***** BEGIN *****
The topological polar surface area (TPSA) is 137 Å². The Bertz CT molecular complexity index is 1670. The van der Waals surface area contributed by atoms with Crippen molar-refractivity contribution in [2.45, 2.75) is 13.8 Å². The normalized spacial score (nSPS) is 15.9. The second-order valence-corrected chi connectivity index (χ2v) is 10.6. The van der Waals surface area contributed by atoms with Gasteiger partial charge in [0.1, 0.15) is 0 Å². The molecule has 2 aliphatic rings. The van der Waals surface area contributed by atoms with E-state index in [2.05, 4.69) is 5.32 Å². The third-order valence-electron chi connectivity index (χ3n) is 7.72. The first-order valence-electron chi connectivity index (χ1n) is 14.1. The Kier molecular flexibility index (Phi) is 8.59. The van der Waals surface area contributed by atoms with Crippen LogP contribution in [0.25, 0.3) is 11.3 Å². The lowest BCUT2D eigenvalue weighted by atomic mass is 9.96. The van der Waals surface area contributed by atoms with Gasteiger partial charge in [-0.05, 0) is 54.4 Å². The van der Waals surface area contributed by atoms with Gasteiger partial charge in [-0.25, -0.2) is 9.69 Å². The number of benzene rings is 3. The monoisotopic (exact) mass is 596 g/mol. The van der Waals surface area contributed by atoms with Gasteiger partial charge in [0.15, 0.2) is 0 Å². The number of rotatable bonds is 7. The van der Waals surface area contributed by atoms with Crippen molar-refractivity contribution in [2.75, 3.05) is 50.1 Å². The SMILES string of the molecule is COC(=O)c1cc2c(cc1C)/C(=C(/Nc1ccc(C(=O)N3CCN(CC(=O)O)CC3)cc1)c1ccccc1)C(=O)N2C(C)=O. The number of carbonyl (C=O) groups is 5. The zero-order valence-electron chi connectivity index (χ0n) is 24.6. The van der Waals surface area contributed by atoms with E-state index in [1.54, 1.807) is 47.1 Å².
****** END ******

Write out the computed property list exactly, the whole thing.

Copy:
The topological polar surface area (TPSA) is 137 Å². The Bertz CT molecular complexity index is 1670. The van der Waals surface area contributed by atoms with Crippen molar-refractivity contribution in [2.45, 2.75) is 13.8 Å². The normalized spacial score (nSPS) is 15.9. The second-order valence-corrected chi connectivity index (χ2v) is 10.6. The van der Waals surface area contributed by atoms with Gasteiger partial charge in [0.1, 0.15) is 0 Å². The molecule has 2 aliphatic rings. The van der Waals surface area contributed by atoms with E-state index in [2.05, 4.69) is 5.32 Å². The third-order valence-electron chi connectivity index (χ3n) is 7.72. The first-order valence-electron chi connectivity index (χ1n) is 14.1. The Kier molecular flexibility index (Phi) is 8.59. The van der Waals surface area contributed by atoms with Crippen LogP contribution in [0.25, 0.3) is 11.3 Å². The lowest BCUT2D eigenvalue weighted by atomic mass is 9.96. The van der Waals surface area contributed by atoms with Gasteiger partial charge in [-0.05, 0) is 54.4 Å². The van der Waals surface area contributed by atoms with Gasteiger partial charge in [-0.25, -0.2) is 9.69 Å². The number of benzene rings is 3. The monoisotopic (exact) mass is 596 g/mol. The van der Waals surface area contributed by atoms with Gasteiger partial charge in [0.15, 0.2) is 0 Å². The number of rotatable bonds is 7. The van der Waals surface area contributed by atoms with Crippen molar-refractivity contribution in [2.75, 3.05) is 50.1 Å². The SMILES string of the molecule is COC(=O)c1cc2c(cc1C)/C(=C(/Nc1ccc(C(=O)N3CCN(CC(=O)O)CC3)cc1)c1ccccc1)C(=O)N2C(C)=O. The number of carbonyl (C=O) groups is 5. The zero-order valence-electron chi connectivity index (χ0n) is 24.6. The van der Waals surface area contributed by atoms with E-state index in [1.54, 1.807) is 47.1 Å².